As the housing crisis continues, vacation destinations are restricting short-term rentals.

For second homeowners hoping to recoup some of the cost of their vacation properties and make some money while they're gone, short-term rentals are growing in popularity.

Colorado's STEAMBOAT SPRINGS — The road in Steamboat Springs, a ski resort in Colorado, is lined with motels that previously housed visitors anxious to hit the slopes or take a dip in the area's hot springs.

The renovated motels are now home to people like Marc McDonald, who work service-related occupations to keep the town bustling. They cram into spaces, some of which have 6-foot-wide kitchens and tiny refrigerators, or even microwave kitchenettes. Others are mobile home dwellers.

The short-term rental industry, which includes those booked through Airbnb and Vrbo, has squeezed small towns' limited housing supply and driven up rents for full-time residents. Steamboat Springs is one of a wave of vacation towns across the country facing a housing crisis and struggling with how to regulate the industry.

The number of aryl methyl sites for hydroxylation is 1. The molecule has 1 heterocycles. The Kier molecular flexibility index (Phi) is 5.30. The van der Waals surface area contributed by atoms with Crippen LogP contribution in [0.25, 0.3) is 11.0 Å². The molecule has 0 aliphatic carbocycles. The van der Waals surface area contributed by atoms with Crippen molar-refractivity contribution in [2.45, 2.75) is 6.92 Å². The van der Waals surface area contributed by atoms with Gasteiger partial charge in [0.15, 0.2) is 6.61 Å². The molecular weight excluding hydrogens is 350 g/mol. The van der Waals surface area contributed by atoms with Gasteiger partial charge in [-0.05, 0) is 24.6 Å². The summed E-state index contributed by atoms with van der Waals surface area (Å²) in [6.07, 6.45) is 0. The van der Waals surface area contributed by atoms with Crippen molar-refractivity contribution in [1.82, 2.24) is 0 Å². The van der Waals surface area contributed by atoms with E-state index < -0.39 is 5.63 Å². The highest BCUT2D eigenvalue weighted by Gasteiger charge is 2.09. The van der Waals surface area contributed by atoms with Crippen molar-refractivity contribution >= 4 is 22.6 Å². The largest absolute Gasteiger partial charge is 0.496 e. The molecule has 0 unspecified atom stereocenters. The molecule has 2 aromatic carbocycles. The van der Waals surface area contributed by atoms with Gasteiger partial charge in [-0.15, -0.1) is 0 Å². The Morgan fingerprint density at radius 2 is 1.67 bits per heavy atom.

The 42-year-old McDonald, who lives with his wife in a little over 500 square foot converted hotel room for $2,100 a month, the cheapest location they could find, said, "It's almost like living in a stationary RV."

When rent and utilities increase to around $2,800 in November, McDonald, who works maintenance at a nearby golf course and works as a bartender at night, predicts that he and his wife—who is receiving treatment for thyroid cancer and hepatitis E—will be priced out.

My wife is sick, she can't do it, and she can't live in a tent right now, he added, "My concern is losing everything."

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